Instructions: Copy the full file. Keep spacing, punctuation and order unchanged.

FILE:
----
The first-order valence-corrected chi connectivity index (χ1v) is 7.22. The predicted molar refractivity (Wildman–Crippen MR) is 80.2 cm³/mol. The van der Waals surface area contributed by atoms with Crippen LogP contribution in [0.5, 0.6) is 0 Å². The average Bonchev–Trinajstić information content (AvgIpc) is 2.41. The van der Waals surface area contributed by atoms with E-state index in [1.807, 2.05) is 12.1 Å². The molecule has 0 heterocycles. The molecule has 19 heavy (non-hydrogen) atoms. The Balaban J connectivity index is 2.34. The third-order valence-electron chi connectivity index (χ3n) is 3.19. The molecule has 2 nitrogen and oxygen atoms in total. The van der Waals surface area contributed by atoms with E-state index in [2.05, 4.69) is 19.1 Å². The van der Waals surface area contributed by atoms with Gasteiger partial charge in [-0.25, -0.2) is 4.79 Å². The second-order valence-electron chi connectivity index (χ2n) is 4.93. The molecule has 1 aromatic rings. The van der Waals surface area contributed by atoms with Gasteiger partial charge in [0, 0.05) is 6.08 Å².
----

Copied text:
The first-order valence-corrected chi connectivity index (χ1v) is 7.22. The predicted molar refractivity (Wildman–Crippen MR) is 80.2 cm³/mol. The van der Waals surface area contributed by atoms with Crippen LogP contribution in [0.5, 0.6) is 0 Å². The average Bonchev–Trinajstić information content (AvgIpc) is 2.41. The van der Waals surface area contributed by atoms with E-state index in [1.807, 2.05) is 12.1 Å². The molecule has 0 heterocycles. The molecule has 19 heavy (non-hydrogen) atoms. The Balaban J connectivity index is 2.34. The third-order valence-electron chi connectivity index (χ3n) is 3.19. The molecule has 2 nitrogen and oxygen atoms in total. The van der Waals surface area contributed by atoms with E-state index in [2.05, 4.69) is 19.1 Å². The van der Waals surface area contributed by atoms with Gasteiger partial charge in [-0.25, -0.2) is 4.79 Å². The second-order valence-electron chi connectivity index (χ2n) is 4.93. The molecule has 1 aromatic rings. The van der Waals surface area contributed by atoms with Gasteiger partial charge in [0, 0.05) is 6.08 Å².